So How’s This Bolivarian Chavismo Working Out Then?

February 22, 2014 Updated: February 22, 2014

It has to be said that this Bolivarian Chavismo, socialism with a Venezuelan face, really isn’t working out all that well. A few months back we had the absolutely absurd story that people were using high tech gadetry like smartphone apps just to work out which shop had toilet paper in stock. Things are going downhill from there.

At least three airlines have grounded flights to and from Venezuela so far this year, in part because the nation’s government owed the carriers $3.3 billion in foreign exchange they need to pay operating costs.

Carmakers are also in trouble. Toyota Motor Corp. is halting production in Venezuela, while Ford Motor Co. is reducing output. A mere 722 vehicles were sold in a country of almost 29 million people last month. Trade group Cavenez reckons this amounts to an 87 percent drop in sales in one year. Ford’s chief financial officer, Robert Shanks, understated the problem when he told Bloomberg last week that “price controls and a very limited and uneven supply of foreign currency to support production, have affected output adversely.” So adversely that Chrysler, Ford and General Motors produced no vehicles in Venezuela last month.

Business isn’t much better for newspapers. In the last six months 12 papers have shut and more than a dozen might cease publication if the government doesn’t sell the newspapers enough foreign exchange to pay for imported paper. A greenback in the black market now goes for 84.2 bolivars, or 13 times the official rate. With the highest inflation on earth, rampant violence, declining oil output and a hobbled private sector, Venezuela seems instead to be on a sustainable path to economic ruin.

I’m not sure that anyone would have the chutzpah to claim that that is all a mark of success.

The basic problem was an old one that confronts socialists. Desiring to reduce inequality might be something that I’m not very concerned with but it’s a legitimate view to hold. Desiring to improve the position of the poor is one that I do agree with. But either of these things cannot be done by screwing with the market. For doing that is going to, inevitably, lead to the results above.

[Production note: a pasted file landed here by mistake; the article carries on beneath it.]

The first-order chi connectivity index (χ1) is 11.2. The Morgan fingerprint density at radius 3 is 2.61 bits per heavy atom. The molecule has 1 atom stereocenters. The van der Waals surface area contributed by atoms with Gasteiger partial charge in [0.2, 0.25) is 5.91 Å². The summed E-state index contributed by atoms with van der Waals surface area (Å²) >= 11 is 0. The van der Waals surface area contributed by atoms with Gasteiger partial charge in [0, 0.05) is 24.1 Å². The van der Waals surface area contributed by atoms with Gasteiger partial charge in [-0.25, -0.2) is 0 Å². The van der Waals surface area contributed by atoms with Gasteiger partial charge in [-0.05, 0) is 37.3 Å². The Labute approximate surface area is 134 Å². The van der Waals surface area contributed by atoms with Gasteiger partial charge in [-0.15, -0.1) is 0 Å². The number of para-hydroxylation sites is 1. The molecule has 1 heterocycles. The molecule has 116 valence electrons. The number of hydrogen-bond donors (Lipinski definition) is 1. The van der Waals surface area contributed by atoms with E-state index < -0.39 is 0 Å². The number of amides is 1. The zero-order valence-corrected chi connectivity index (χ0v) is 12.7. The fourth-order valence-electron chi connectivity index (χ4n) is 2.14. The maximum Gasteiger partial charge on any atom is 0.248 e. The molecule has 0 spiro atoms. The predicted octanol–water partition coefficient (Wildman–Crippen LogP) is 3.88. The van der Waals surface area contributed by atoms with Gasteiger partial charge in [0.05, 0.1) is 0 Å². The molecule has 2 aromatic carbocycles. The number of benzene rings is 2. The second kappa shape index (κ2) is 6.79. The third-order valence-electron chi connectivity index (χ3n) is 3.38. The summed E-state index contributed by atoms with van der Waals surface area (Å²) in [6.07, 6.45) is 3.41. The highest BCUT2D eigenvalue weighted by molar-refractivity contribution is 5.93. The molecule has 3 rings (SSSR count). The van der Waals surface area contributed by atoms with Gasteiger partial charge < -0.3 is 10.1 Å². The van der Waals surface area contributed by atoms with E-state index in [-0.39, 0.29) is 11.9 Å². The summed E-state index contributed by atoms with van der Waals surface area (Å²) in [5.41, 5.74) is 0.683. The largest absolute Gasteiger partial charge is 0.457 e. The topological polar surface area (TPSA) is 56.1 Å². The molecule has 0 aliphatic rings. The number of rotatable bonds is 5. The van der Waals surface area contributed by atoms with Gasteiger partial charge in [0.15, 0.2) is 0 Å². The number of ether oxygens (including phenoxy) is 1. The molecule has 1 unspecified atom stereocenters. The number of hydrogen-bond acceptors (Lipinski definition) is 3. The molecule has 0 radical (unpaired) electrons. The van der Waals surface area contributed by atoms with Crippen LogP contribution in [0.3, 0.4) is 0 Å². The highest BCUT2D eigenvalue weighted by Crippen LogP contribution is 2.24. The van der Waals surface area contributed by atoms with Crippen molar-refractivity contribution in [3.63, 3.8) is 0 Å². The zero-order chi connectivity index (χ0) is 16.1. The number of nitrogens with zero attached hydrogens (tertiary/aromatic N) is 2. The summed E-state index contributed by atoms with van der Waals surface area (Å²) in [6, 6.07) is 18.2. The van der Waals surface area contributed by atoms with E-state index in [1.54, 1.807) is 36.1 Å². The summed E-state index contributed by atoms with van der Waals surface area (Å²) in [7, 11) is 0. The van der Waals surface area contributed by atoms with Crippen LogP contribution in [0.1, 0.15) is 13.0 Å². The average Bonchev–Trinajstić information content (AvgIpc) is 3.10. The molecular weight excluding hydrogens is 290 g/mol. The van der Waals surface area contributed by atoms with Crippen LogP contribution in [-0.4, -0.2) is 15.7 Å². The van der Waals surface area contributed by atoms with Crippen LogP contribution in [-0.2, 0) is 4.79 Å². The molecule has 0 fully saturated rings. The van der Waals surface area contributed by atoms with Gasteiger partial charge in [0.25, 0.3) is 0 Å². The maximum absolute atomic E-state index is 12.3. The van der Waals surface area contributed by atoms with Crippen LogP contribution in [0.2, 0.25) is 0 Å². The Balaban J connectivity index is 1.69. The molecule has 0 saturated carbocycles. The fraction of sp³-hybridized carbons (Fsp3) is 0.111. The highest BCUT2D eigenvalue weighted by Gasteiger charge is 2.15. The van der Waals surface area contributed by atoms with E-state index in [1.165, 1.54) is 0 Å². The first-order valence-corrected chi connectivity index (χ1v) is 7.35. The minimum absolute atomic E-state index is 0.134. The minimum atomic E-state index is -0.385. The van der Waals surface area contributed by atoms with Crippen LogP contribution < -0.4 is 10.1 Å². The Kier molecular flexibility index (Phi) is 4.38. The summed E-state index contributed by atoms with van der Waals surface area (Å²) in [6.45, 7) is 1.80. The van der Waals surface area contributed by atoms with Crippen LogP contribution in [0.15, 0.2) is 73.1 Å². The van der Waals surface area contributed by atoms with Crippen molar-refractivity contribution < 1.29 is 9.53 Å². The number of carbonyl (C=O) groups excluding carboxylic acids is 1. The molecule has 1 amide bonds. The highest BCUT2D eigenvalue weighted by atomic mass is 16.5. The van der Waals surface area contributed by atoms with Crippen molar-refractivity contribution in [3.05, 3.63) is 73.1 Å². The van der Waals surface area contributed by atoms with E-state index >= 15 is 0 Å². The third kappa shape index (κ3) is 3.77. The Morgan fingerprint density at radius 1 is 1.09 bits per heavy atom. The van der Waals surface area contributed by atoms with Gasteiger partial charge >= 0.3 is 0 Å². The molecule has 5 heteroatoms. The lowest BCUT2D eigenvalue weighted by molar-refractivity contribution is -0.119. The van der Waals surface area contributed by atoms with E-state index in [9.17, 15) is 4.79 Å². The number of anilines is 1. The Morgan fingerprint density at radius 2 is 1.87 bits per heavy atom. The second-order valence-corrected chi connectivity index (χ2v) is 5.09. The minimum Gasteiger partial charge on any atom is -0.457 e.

As I mentioned a couple of days back if you institute price controls then if you set them high, over the market clearing price, then you’ll get a surfeit of whatever it is that you’ve just controlled the price of. If you set it below that market clearing price then you’ll suffer a dearth. And if you set it at the market clearing price then why on earth are you bothering to control prices?

There is just no way out of this problem.

Unless, of course, you don’t screw with the market as your method of increasing the incomes of the poor or of reducing inequality. And the most obvious method of doing that is to tax and then redistribute that money to said poor. Obviously this can be overdone but it is indeed what every country currently does do and they all manage to keep airlines flying, toilet paper on the shelves and the exchange rate within sight of the official numbers.

That, according to what they said at least, they wanted to move Venezuela a little in the direction of Sweden’s icy social democracy isn’t something we should condemn them for. For being complete fools about how they went about doing so perhaps is.

Published by Adam Smith Institute

Views expressed in this article are the opinions of the author and do not necessarily reflect the views of The Epoch Times.

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